A statistical analysis of the repetitiveness of pop lyrics… with a bonus 101 explainer on how compression (y’know, like in .zip files) works.
… I always was a sucker for a sweet animated infographic.
I won’t lie; I’ve always kind of wondered1 about the idea of buying followers for someone else’s social media account as a weapon against their reputation.
The trick about the best science fiction is that the only “science” that matters in it is, in the long run, of the social variety. And as it is in fiction, so it is life, and so it is with the fate of Really Real World “future country”, Japan, and what it can teach the rest of us about surviving the post-techboom future.
Jaron Lanier is a nerd of the fast-dying “dreadlocked hippie” variety. Formerly a VR pioneer, he now works for Microsoft and, in his spare time, gives interviews about the current state of tech.
Pretty much this entire interview is quotable, particularly where Lanier starts talking about Facebook and monetization, and the idea of nationalized social media. So just, yanno. Go read it.
More on the data broker business, including some frankly quite terrifying infographics.
The point here is that, a) pretty much all businesses are complicit in this practice, and b) it’s impossible to opt-out on an individual level. This stuff needs to be regulated. There’s no other way of dealing with it.
It is, again, difficult to be alive in an online world that regularly declares that men’s right to vent their frustrations about literally wanting to kill women because they feel rejected, or are not getting laid, is a bedrock principle of liberty. We are complicit in these massacres insofar as we have facilitated them; enabling the mass murder of women under the flag of “free speech” is perhaps the most irresponsible and stupid thing that the men at the helm of the internet could do.
Laura Hudson on freedoms for some.
As [Peter] Thiel’s wealth has grown, he’s gotten more strident. In a 2009 essay for the Cato Institute, he railed against taxes, government, women, poor people, and society’s acquiescence to the inevitability of death. (Thiel doesn’t accept death as inexorable.) He wrote that he’d reached some radical conclusions: “Most importantly, I no longer believe that freedom and democracy are compatible.” The 1920s was the last time one could feel “genuinely optimistic” about American democracy, he said; since then, “the vast increase in welfare beneficiaries and the extension of the franchise to women—two constituencies that are notoriously tough for libertarians—have rendered the notion of ‘capitalist democracy’ into an oxymoron.”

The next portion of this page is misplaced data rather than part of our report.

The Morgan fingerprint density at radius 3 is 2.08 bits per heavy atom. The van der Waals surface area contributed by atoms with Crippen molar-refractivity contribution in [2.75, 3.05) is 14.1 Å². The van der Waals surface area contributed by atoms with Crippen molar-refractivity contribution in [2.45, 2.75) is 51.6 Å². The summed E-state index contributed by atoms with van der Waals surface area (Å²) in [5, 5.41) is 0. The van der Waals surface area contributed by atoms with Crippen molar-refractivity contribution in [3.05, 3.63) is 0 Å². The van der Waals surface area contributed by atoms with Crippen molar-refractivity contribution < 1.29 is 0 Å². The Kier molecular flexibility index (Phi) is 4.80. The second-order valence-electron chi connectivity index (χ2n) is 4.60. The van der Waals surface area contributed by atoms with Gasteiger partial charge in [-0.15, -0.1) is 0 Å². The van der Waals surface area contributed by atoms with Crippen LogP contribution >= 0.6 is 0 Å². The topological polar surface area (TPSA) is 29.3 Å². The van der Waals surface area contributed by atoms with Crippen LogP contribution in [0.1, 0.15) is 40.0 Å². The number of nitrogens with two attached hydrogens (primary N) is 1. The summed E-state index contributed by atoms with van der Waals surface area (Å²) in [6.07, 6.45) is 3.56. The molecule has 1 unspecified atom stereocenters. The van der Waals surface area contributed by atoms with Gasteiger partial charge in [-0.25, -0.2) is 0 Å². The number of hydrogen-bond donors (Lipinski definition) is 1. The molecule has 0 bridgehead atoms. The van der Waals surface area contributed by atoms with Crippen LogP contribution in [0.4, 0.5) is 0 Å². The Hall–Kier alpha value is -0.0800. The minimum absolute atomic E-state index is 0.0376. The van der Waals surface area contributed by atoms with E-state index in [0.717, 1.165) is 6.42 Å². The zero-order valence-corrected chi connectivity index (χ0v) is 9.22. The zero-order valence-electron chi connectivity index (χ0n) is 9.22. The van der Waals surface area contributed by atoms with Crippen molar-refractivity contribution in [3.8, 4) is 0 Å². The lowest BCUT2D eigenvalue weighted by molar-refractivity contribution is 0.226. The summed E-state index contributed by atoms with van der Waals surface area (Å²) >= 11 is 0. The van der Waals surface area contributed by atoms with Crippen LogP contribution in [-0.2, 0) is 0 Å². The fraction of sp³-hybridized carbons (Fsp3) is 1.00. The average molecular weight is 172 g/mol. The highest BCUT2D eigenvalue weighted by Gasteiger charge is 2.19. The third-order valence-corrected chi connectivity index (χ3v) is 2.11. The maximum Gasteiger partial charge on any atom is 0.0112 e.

On Silicon Valley’s most notorious log cabin Republican.
Thiel is an absolutely vile human being and his company, Palantir, is James Bond supervillain levels of evil (which is what the article is mostly about).
Thiel also has the distinction of being a raging hypocrite; for a dude who makes his millions invading the privacy of others, he’s also extremely vicious to anyone who dares mention that he’s gay, i.e. Gawker, and likes to pontificate that private lives should be “kept private”… so long as you’re rich.
The dude is basically a walking talking signpost for the ideological bankruptcy and moral degeneracy of the modern “libertarian” right. And, like most of his fellow oxygen thieves, you kinda get the feeling that, somewhere, deep down, he knows it; he’s also one of the Valley’s most notorious doomsday preppers, with the “doomsday” he’s terrified of basically being “eventually karma will catch up and all the people I’ve hurt will come for me”.
Oh, and if all of that weren’t enough? He’s also a literal vampire.
Seriously. You couldn’t write a villain as one-note cliched as Peter Thiel.